What you need to know before making your website global

Miloš Matović 6 years ago Comment

Making a website global means having it localized into one or more foreign languages and territories. In this article, we look at the things that one needs to know before having a website localized.

What you need to know before making your website global
Z lokalizacijo spletne strani v druge jezike, ne samo v angleščino, lahko pridobite več potencialnih uporabnikov.

A website may be a product itself, with its content being its primary function at the same time, it may be an interactive platform for the distribution of the products and the tool of communication with customers and partners – or all of these things at the same time. Whatever the case may be, in this day and age a website is above all the interface of the enterprise, serving as an interactive bridge between the company and its customers or users. Making a website global means having it localized into one or more foreign languages and territories. In this article, we look at the things that one needs to know before having a website localized.

People are usually more perceptive to the content in their own language

This was true even before the Internet was invented, but in the days of the dominance of English, it may be even truer – people simply like to hear or see the content in their own, first language. Having a website localized into languages other than English means reaching out to more potential users.

Website is above all the interface of the enterprise, serving as an interactive bridge between the company and its customers or users.

More than 70 percent of Internet users do not speak English as their first language

English is the dominant language of the culture, technology and business of our era, it is the most widely learned second language in the world, but it is not the first language to a great deal of Internet users.

The localized version of a website must be a “mirror image” of the original one

The localized version of a website is not a new version of the website, but a customized version of an existing one, usually in English. It has to be represented in the target language and culture as if it originated within them, but it has to follow the pattern of the original one and convey the exact same information.

The localization process is easier when the original website is complete, tested and stable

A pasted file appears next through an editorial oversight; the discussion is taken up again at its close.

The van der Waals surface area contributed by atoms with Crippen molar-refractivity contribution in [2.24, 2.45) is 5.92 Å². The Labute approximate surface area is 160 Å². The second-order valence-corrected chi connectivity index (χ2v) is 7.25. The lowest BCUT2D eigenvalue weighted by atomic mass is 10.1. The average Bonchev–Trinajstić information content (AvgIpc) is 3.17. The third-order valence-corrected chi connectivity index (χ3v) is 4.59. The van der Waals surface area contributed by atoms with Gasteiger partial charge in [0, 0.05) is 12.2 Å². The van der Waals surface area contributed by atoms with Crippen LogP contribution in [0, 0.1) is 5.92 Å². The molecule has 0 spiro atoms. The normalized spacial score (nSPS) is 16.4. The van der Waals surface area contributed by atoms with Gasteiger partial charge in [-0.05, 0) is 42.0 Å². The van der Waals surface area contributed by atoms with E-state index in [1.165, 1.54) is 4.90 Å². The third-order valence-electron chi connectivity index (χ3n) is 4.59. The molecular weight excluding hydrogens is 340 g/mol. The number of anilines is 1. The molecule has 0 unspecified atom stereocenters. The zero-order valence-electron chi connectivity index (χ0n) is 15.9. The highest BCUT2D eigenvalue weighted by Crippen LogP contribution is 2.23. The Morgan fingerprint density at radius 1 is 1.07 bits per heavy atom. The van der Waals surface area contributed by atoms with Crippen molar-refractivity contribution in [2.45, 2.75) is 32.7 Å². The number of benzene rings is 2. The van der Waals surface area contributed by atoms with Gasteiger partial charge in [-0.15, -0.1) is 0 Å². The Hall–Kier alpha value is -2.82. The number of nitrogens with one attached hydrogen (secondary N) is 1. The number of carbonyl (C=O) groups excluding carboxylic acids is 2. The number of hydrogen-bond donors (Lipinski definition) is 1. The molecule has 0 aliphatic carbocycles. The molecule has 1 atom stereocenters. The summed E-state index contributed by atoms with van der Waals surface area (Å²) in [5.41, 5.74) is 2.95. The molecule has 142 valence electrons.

It is not only easier, it is also safer and less complicated and promises better results – the finalized source text is translated and the finalized design elements are adapted and no quick and stressful changes are required.

Website localization is more than website translation

Translation is the central process of localization, but not the only one – it also includes the localization of code, and, in certain cases, images, audio and video files, interactive content and other multimedia.

Like This Article? Subscribe to Receive More Via Email

  • receive a digest with new articles
  • up to 2 emails a month
  • This field is for validation purposes and should be left unchanged.

Related Articles

Regulation (EU) 2017/745 on Medical Devices (MDR) and Translation

1 month ago

On 26 May 2021, EU Medical Device Regulation (MDR) replaced the EU’s current Medical Device Directives and while the medical devices manufacturers have largely ensured compliance with the new regulation, this change will have an impact on development of documentation related to the medical devices, translation and regulatory cycles in the EU.

Continue reading

Why Localize at All? Because You Want Your Business to Grow

2 months ago

In the previous article How to Localize: The 3 Pillars of Localization Process, I shared my views on how the localization process should be set up to deliver the desired results and how the understanding of localization has been somewhat changed by the current pandemic. This time, I am talking about the things that have not been changed and that are not very likely to change – the benefits of localization.

Continue reading

How to Localize: The 3 Pillars of Localization Process

3 months ago

One of the perks of having been in the industry for decades is the ability to calibrate your laser line and get to the core of things easily.

Surely, the language industry is extremely fragmented and each project is a separate universe with specific aspects and requirements, but when you reach that point where you have successfully executed all kinds of projects, more or less complex, with millions of words and in dozens of language combinations, you inevitably begin to see it more clearly what is really important and the undercurrents that lead to success or failure across the different projects begin to show on the surface.

Continue reading